I managed to avoid the milk-farmer chaos in Brussels on Thursday and Friday – hundreds of tractors driving slowly to bring protests about low milk prices to the European Council. But what exactly are the farmers whingeing about, and what should be done about it?
This piece from EUObserver has more – it costs €33 to produce 100 litres of milk on a Belgian farm, and wholesalers are buying milk for just €19 per 100 litres. The farmers would ideally like a price of €44 per 100 litres. In any normal sector of the economy the high-price producers would go out of business, and those that can produce at a lower price would get the business, profiting from economies of scale or better technology. Look at how OPEC works – reduce production to drive up prices. Sorry to put it bluntly, but if the prices are too low, then some cows are going to have to be slaughtered.
Another alternative would be to appeal to customers that might be more inclined to buy local rather than imported milk, and pay a premium for the privilege – some equivalents of the British Farm Standard scheme might do to the job.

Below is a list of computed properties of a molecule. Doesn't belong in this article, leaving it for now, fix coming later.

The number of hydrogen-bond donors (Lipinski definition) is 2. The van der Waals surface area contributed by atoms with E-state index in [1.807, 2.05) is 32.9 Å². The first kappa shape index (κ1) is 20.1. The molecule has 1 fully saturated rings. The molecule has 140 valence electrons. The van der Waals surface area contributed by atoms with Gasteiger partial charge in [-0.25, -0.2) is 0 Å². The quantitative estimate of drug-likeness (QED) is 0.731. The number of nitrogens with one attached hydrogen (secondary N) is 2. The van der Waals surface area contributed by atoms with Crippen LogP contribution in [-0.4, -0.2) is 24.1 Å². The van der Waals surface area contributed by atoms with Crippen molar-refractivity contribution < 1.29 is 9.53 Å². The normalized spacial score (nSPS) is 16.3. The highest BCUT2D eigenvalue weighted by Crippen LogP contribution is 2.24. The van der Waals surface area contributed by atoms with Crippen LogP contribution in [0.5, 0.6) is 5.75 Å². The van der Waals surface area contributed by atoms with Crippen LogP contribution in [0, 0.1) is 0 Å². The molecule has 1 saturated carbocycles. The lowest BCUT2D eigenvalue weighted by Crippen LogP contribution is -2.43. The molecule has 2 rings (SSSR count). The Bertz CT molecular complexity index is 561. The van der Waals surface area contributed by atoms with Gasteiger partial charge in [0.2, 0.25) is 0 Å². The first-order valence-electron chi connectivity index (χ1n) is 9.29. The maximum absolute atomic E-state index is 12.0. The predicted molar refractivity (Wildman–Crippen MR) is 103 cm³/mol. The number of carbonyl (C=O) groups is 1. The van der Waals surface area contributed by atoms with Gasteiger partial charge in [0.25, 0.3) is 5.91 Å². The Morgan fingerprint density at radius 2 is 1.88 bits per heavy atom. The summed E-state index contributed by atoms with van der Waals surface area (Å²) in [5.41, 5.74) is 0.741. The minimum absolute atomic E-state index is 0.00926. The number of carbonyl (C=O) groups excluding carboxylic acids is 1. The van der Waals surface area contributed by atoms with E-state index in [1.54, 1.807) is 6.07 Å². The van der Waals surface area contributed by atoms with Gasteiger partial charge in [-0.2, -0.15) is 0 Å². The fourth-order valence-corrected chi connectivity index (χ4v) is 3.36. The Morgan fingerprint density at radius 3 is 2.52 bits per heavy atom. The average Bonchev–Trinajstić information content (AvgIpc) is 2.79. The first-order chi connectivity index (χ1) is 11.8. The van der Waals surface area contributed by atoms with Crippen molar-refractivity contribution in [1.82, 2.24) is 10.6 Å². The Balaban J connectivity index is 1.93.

But what do the farmers do instead? They come complaining to the European Commission, and governments in each of the Member States, whining that something should be done to help their plight. It’s the EU’s plan to phase out the quota system for milk that is to blame they bleat – the very quotas that were introduced in the 1980s to prevent over-production of milk and were detested by milk farmers at that time. Keep the quotas, keep our prices up!
The EUObserver piece quotes a farmer: “It’s not a problem of the stores, it’s a problem of a regulation by the states and overall by Europe” – no. The problem is with the farmers who cannot except the logic of simple market forces. If the price of milk is too low, then produce less. Don’t produce at a loss and then go begging for assistance from the EU.
(Apologies if this article is really wide of the mark – I’ve scoured the web and cannot find anything except hot air and hollow rhetoric from farmers on this – if I’m missing some fundamental point to the economics behind this then please do tell me in the comments)